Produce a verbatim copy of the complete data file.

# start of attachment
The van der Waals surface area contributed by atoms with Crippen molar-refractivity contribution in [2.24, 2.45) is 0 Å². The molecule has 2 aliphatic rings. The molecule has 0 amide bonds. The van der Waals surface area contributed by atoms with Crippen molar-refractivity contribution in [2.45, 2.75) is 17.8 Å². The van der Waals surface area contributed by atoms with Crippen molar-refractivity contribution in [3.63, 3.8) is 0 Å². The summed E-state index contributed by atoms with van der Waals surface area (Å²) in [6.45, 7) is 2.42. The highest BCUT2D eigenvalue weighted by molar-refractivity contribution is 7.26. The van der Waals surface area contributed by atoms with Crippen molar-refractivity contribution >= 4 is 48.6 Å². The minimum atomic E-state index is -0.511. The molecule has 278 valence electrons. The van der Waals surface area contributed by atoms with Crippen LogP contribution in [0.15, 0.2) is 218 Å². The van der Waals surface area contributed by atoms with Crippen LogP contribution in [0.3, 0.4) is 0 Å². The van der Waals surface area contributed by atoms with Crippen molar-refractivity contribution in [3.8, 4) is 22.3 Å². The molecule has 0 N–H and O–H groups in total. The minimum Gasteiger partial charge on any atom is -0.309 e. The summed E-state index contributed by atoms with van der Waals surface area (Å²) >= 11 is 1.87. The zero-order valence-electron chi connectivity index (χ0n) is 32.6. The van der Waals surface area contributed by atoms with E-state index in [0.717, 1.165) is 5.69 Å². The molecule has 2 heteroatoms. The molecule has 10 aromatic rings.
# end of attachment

The van der Waals surface area contributed by atoms with Crippen molar-refractivity contribution in [2.24, 2.45) is 0 Å². The molecule has 2 aliphatic rings. The molecule has 0 amide bonds. The van der Waals surface area contributed by atoms with Crippen molar-refractivity contribution in [2.45, 2.75) is 17.8 Å². The van der Waals surface area contributed by atoms with Crippen molar-refractivity contribution in [3.63, 3.8) is 0 Å². The summed E-state index contributed by atoms with van der Waals surface area (Å²) in [6.45, 7) is 2.42. The highest BCUT2D eigenvalue weighted by molar-refractivity contribution is 7.26. The van der Waals surface area contributed by atoms with Crippen molar-refractivity contribution >= 4 is 48.6 Å². The minimum atomic E-state index is -0.511. The molecule has 278 valence electrons. The van der Waals surface area contributed by atoms with Crippen LogP contribution in [0.15, 0.2) is 218 Å². The van der Waals surface area contributed by atoms with Crippen LogP contribution in [0.3, 0.4) is 0 Å². The van der Waals surface area contributed by atoms with Crippen molar-refractivity contribution in [3.8, 4) is 22.3 Å². The molecule has 0 N–H and O–H groups in total. The minimum Gasteiger partial charge on any atom is -0.309 e. The summed E-state index contributed by atoms with van der Waals surface area (Å²) >= 11 is 1.87. The zero-order valence-electron chi connectivity index (χ0n) is 32.6. The van der Waals surface area contributed by atoms with E-state index in [0.717, 1.165) is 5.69 Å². The molecule has 2 heteroatoms. The molecule has 10 aromatic rings.